Ehud Barak with Jonathan Kirsch

Thursday, May 17, 2018
8pm 
Presented in association with Wilshire Boulevard Temple
 

Ehud Barak
in conversation with Jonathan Kirsch

discussing his memoir,
My Country, My Life:
Fighting for Israel, Searching for Peace


Wilshire Boulevard Temple
3663 Wilshire Boulevard
Los Angeles, CA 90010

ONLINE SALES HAVE ENDED
A few General Admission tickets available at the door
$20 General Admission Seat

Ehud Barak served as Israel’s Prime Minister from 1999 to 2001. He was the leader of the Labor Party from 2007 until 2011, and Minister of Defense, first in Olmert’s and then in Netanyahu’s government from 2007 to 2013. Before entering politics, he was a key member of the Israeli military, occupying the position of Chief-of-Staff. Barak holds a B.S.c in Physics and Math from the Hebrew University in Jerusalem and an M.Sc. degree from Stanford in Engineering-Economic Systems.

My Country, My Life is a rich and engrossing memoir from one of Israel’s premier political leaders, who went from being a decorated soldier to a staunch advocate for peace. Ehud Barak’s love of Israel pours through every page of this book, which makes his warnings about the country’s future as a Jewish and democratic state all the more powerful, urgent, and real.”—Former U.S. Secretary of State Madeleine Albright

In the summer of 2000, the most decorated soldier in Israel’s history―Ehud Barak―set himself a challenge as daunting as any he had faced on the battlefield: to secure a final peace with the Palestinians. He would propose two states for two peoples, with a shared capital in Jerusalem. He knew the risks of failure. But he also knew the risks of not trying: letting slip perhaps the last chance for a generation to secure genuine peace.

It was a moment of truth.

It was one of many in a life intertwined, from the start, with that of Israel. Born on a kibbutz, Barak became commander of Israel’s elite special forces, then army Chief of Staff, and ultimately, Prime Minister.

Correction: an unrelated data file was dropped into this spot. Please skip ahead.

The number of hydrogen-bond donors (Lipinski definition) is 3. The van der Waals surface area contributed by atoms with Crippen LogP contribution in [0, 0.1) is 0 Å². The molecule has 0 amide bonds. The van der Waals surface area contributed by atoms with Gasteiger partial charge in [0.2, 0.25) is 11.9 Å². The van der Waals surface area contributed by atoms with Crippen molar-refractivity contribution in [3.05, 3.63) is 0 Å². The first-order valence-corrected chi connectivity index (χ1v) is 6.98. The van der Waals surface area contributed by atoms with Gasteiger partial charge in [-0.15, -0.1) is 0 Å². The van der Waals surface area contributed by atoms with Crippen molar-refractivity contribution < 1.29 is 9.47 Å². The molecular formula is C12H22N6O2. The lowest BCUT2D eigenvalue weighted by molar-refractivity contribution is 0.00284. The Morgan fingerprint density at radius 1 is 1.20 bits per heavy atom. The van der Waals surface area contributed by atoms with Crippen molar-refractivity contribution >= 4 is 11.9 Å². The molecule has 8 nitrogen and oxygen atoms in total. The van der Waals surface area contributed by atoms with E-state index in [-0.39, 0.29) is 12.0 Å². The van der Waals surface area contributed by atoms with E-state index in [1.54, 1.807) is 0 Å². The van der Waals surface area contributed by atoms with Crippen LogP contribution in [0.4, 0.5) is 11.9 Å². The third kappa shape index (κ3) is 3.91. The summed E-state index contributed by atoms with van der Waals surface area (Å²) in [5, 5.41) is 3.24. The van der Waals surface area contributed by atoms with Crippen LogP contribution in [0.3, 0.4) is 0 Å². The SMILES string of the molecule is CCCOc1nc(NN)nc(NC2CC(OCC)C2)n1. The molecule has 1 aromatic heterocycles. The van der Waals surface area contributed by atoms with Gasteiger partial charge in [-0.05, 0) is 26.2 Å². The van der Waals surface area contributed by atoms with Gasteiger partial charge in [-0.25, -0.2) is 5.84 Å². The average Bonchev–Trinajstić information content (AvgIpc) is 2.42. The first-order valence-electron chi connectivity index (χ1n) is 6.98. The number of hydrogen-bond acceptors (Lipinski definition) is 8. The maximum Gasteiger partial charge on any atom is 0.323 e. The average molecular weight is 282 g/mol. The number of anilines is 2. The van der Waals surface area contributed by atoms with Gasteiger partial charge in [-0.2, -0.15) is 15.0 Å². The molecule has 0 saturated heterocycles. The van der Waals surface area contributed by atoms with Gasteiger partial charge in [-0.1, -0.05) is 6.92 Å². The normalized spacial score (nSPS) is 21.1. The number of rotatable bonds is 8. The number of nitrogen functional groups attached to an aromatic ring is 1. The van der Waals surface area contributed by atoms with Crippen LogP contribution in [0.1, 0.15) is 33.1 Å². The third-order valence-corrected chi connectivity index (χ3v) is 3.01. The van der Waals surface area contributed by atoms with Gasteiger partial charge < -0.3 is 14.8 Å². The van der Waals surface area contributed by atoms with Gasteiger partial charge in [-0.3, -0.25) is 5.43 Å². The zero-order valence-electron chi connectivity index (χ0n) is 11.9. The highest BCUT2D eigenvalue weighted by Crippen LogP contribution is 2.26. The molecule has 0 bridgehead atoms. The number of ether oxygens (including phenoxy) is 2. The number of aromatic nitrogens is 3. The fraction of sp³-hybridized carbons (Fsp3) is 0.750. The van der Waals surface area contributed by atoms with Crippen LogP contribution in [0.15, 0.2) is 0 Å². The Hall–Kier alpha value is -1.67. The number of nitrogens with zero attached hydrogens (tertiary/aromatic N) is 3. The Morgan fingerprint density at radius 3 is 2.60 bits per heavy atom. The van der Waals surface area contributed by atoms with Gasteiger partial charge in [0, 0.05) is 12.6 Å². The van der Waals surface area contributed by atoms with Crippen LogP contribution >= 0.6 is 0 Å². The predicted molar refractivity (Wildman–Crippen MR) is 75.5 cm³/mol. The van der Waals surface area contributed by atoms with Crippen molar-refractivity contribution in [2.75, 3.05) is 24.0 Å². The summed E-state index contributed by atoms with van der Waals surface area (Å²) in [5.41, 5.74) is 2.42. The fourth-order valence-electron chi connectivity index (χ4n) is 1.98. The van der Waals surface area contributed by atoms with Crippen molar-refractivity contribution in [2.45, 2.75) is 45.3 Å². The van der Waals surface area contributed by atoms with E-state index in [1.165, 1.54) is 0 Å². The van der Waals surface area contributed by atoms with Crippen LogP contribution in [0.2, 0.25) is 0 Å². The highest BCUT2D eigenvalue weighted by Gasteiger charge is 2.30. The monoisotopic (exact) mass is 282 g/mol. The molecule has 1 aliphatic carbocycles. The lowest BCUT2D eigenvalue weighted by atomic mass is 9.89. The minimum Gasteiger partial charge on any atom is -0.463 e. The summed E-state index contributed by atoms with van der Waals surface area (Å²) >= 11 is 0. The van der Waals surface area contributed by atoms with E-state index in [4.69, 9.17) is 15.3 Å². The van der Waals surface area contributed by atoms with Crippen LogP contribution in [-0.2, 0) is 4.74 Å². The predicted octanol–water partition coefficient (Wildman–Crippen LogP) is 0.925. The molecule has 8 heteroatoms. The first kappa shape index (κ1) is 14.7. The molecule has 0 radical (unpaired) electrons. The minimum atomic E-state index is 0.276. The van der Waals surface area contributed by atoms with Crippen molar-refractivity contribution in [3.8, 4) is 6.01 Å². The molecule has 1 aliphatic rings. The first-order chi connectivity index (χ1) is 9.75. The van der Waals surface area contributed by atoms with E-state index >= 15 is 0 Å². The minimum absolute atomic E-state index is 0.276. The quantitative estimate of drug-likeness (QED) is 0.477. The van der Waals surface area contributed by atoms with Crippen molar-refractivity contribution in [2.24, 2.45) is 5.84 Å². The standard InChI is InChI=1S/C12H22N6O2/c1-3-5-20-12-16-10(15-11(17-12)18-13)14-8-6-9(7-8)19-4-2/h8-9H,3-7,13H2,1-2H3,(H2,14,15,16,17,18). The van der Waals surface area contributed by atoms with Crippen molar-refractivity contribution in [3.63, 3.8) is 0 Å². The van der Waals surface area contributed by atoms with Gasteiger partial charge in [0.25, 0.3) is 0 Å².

My Country, My Life tells the unvarnished story of his―and his country’s―first seven decades; of its major successes, but also its setbacks and misjudgments. He offers candid assessments of his fellow Israeli politicians, of the American administrations with which he worked, and of himself. Drawing on his experiences as a military and political leader, he sounds a powerful warning: Israel is at a crossroads, threatened by events beyond its borders and by divisions within. The two-state solution is more urgent than ever, not just for the Palestinians, but for the existential interests of Israel itself. Only by rediscovering the twin pillars on which it was built―military strength and moral purpose―can Israel thrive.

Jonathan Kirsch is the author of 13 books on Jewish history and the history of religion, including, most recently, The Short, Strange Life of Herschel Grynszpan: A Boy Avenger, a Nazi Diplomat and a Murder in Paris. Kirsch was a longtime book reviewer for the Los Angeles Times and now serves as the book editor of The Jewish Journal, where his review of My Country, My Life by Ehud Barak will appear next week.  Kirsch is an adjunct professor on the faculty of the Professional Publishing Institute at New York University, a three-time president of PEN U.S.A., and an attorney specializing in publishing law and intellectual property.

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